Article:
​24 West Allen Street

Winooski, Vermont 05404


The Legacy of the Buffalo Soldiers 

In 1918, the current United Methodist Church of Winooski literally rose out of the ashes of the old church, which had been built in 1860, on land donated by the Burlington Woolen Company.  Fire destroyed the original building one Sunday afternoon in December 16, 1917, after Sunday service.  In 2001, the new church was placed on the US National Register of Historic Places as a fine example of the Carpenter Gothic Style.  The most famous depiction of this style is the farmhouse behind the couple in Grant Wood's painting American Gothic.

 100th Anniversary: October 11, 2018

In mid-summer 1909, the Tenth United States Cavalry Regiment arrived in Vermont, for a four-year tour-of-duty.  The "Fighting Tenth," as they were known, had charged up San Juan Hill with Theodore Roosevelt's Rough Riders and fought bravely in the Philippines.  In July, they arrived in New York City, where they were celebrated as heroes in a ticker-tape parade ending in City Hall Park.  The next morning this remarkable force would set off to Vermont. . .

For more: 

Among the many donors to this church were members of the renowned Tenth Cavalry,  who were stationed at Fort Ethan Allen from 1909-1913. Known as the "Buffalo Soldiers," a number of these heroic soldiers settled in Winooski.  Two of their descendants still worship here.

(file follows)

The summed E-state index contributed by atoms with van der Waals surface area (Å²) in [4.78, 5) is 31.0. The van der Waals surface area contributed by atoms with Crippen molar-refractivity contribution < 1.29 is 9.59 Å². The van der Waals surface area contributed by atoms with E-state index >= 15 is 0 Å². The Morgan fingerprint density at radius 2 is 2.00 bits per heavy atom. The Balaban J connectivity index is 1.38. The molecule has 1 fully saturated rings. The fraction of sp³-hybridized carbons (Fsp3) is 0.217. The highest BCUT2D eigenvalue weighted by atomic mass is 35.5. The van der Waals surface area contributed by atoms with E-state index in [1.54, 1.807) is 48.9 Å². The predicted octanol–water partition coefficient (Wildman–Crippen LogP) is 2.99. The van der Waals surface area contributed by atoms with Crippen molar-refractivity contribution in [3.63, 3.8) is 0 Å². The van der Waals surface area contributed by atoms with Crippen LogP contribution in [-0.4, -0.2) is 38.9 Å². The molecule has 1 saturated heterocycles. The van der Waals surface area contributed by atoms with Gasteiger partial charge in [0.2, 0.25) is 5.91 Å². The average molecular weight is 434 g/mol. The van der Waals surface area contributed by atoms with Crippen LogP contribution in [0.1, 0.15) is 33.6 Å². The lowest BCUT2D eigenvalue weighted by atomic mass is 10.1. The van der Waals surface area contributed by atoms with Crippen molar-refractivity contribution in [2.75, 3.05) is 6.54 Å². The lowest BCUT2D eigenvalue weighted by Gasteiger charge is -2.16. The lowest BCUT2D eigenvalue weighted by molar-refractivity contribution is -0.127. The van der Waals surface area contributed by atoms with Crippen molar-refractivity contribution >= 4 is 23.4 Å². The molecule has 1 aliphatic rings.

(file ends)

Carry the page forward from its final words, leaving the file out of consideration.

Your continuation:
United Methodist Church​


A Brief History

The history of Methodism in Winooski probably dates back to the 1830's. Like many communities in America at the time, itinerant preachers or nearby clergy served the protestant needs of the town until 1846, when the Second Methodist Church of Winooski was organized.

By 1859, the congregation had raised enough funds to build its own meeting house.  Charles S. and William G. Harding, who were then owners of the Burlington Mills, sold the corner land on Follett and West Allen Streets for one dollar and the rights to three pews when the church building was finished.  The original church was built in the Greek Revival Style that was popular for public buildings at the time.

After the fire in 1917, the church continued to hold English classes for French emigres and provided other social services in the basement, once that remaining part of the church had been roofed over, but services were transferred temporarily to the Congregational Church across the Street--a wonderful act of brotherly love and ecumenism. 

The new church that we still occupy continued its social mission by helping the soldiers who were stationed at Camp Ethan Allen (see accompanying article). We still honor that tradition of faith through service. Our basement provides temporary homes for other congregations, space for an AA self-help group, as well as for the Winooski Food Shelf.  English as a Second Language is still taught here as part of the Refugee Resettlement Program.